- Corsair: Corsair’s market share is higher and its support is great.
- G.Skill: G.Skill is comparatively cheaper.
- Kingston: Known for increased structural integrity and wider motherboard support.
- Crucial: Crucial is the company that sells chipsets to G.Skill, Kingston, Corsair, and other RAM brands. They come cheaper because they have the stock DRAMs that others use. One of the oldest RAM manufacturers.
Corsair’s Vengeance series, G.Skill’s Trident series, Kingston’s HyperX series, and Crucial’s Ballistix are all top gaming RAM product ranges. All these ranges have low-budget as well as high-budget options. For example, the Corsair Vengeance LPX 16GB (8+8) costs $103 whereas the Vengeance RGP Pro 32GB (16+16) costs $184.
It’s better to buy two stick combos when you purchase RAM. For example, a single Vengeance RGB Pro costs $109, whereas a couple of them cost $184, while literally doubling your PC’s memory.
Note that you should always buy additional RAM sticks that are from the same manufacturer (ideally, you should only expand RAM by buying the same model again and again). This solves compatibility issues and errors. G.Skill is slightly more forgiving in this and is seen to work nearly perfectly when paired with other brand’s RAMs.
What to look out for? Most definitely, the RAM’s size is the priority. 16GB is the minimum recommended RAM, while 32GB is highly recommended for a better high-end gaming experience.
As long as we’re talking of the same size, there’s not much performance difference between different brands. For example, a couple of HyperX Fury 2666MHz DDR4 RAMs (32GB for $203 combined) will give the same performance as a couple of Ballistix 3200 MHz DDR4 RAMs (32GB for $176 combined). Your choice will largely depend on after-purchase support, brand renown, and market availability.
- Gigabyte: Gigabyte has specialized in developing efficient and safe motherboards for over a couple of decades now.
- Asus: Asus gaming motherboards are strong and have wide component coverage.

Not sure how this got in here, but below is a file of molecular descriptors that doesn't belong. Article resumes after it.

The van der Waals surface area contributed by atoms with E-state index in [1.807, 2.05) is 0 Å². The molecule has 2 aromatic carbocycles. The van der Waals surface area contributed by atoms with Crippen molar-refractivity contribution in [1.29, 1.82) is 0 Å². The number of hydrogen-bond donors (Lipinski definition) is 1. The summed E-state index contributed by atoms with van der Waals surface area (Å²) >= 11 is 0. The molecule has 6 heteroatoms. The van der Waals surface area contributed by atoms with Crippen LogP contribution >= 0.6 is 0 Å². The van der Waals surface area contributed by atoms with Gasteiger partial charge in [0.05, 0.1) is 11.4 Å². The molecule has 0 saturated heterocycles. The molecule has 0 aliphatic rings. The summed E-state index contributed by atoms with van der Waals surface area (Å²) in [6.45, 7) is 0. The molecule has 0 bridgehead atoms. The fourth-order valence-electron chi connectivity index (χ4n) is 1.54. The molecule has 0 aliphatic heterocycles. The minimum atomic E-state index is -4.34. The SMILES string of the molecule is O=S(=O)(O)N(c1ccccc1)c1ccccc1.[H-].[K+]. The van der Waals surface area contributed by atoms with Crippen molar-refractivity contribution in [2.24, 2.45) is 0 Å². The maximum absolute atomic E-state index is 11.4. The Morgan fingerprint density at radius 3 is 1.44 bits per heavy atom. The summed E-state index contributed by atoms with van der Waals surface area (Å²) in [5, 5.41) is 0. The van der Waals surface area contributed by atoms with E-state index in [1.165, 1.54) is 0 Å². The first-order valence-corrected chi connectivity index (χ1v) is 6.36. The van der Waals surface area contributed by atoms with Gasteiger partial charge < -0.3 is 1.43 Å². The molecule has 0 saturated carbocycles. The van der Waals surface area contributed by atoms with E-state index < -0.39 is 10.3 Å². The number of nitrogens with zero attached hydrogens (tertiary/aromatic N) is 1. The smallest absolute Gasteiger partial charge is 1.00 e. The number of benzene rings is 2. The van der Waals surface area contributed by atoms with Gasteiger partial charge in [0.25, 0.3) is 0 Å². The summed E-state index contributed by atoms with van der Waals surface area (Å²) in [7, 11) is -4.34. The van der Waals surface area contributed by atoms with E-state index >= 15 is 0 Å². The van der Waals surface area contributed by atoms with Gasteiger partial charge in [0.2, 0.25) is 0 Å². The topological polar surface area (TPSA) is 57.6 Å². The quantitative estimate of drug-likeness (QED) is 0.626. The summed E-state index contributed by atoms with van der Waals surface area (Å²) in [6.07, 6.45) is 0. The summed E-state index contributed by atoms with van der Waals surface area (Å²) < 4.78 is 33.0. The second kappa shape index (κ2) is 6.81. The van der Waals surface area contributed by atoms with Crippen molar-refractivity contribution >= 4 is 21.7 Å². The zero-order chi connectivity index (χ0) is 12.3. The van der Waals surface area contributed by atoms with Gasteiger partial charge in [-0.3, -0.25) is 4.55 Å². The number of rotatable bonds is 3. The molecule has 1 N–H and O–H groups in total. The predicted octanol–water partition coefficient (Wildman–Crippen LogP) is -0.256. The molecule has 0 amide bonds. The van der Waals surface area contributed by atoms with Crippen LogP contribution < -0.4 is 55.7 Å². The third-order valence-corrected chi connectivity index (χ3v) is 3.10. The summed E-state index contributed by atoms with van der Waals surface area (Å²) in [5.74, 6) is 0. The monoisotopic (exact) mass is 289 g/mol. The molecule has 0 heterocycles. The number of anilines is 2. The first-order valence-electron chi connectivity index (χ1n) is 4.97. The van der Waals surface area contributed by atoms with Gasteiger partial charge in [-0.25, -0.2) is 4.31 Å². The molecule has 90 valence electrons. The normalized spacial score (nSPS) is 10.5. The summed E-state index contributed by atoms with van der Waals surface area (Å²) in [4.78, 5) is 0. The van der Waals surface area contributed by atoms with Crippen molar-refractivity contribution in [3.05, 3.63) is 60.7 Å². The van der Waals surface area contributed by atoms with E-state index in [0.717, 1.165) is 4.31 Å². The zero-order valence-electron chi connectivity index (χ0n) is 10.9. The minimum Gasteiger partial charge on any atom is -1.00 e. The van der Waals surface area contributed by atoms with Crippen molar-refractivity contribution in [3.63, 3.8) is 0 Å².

- MSI: Strong motherboards often with added bells and whistles that you might not need.
- ASRock: Known for affordability.
Motherboards are perhaps the most integral part of a functioning PC. For gamers, they’re prioritized according to which GPUs they can accommodate and which processors they support.
If you’re thinking of high-end gaming, then it will result in higher in-chassis temperatures. Managing airflow inside a cabinet is easy if you set your inlet and outlet fans correctly (read How many fans does a PC need for guidance on airflow management and How to manage GPU temperature in a gaming rig to learn about liquid cooling, GPU heat culprits, and simpler temperature management tactics). But there are specialized peripherals for cooling as well. Some motherboards make cooling easier, such as supporting more specialized fans or supporting liquid VRAM cooling, SSD shields, enlarged chipset heatsinks, etc.
Motherboard form factor is an important consideration. There are four major motherboard sizes: mini-ITX, mATX, ATX, and E-ATX – from smallest to largest. Larger motherboards allow you to expand your rig with more RAM sticks, GPUs, HDDs, and other PCI-based peripherals. They also need a bigger case, naturally. Read the Motherboard size guide for gamers.
For example, you need an E-ATX (the largest of the lot) to accommodate a Threadripper CPU and maximize its performance by adding 4 or more RAM sticks.
The ASRock Taichi series (like – Z490, X570; ATX, Intel) is perhaps the most affordable gaming motherboard. ASRock also has other series such as Phantom (mini-ITX, Intel). Gigabyte also has a gaming series called Gaming X (ATX, Intel). Asus has its ROG series that includes models such as Maximus XIII Hero (ATX, Intel) and the Crosshair VIII Formula (ATX, AMD). MSI has several gaming-specific motherboards, such as the MEG Z490 Godlike (E-ATX, Intel).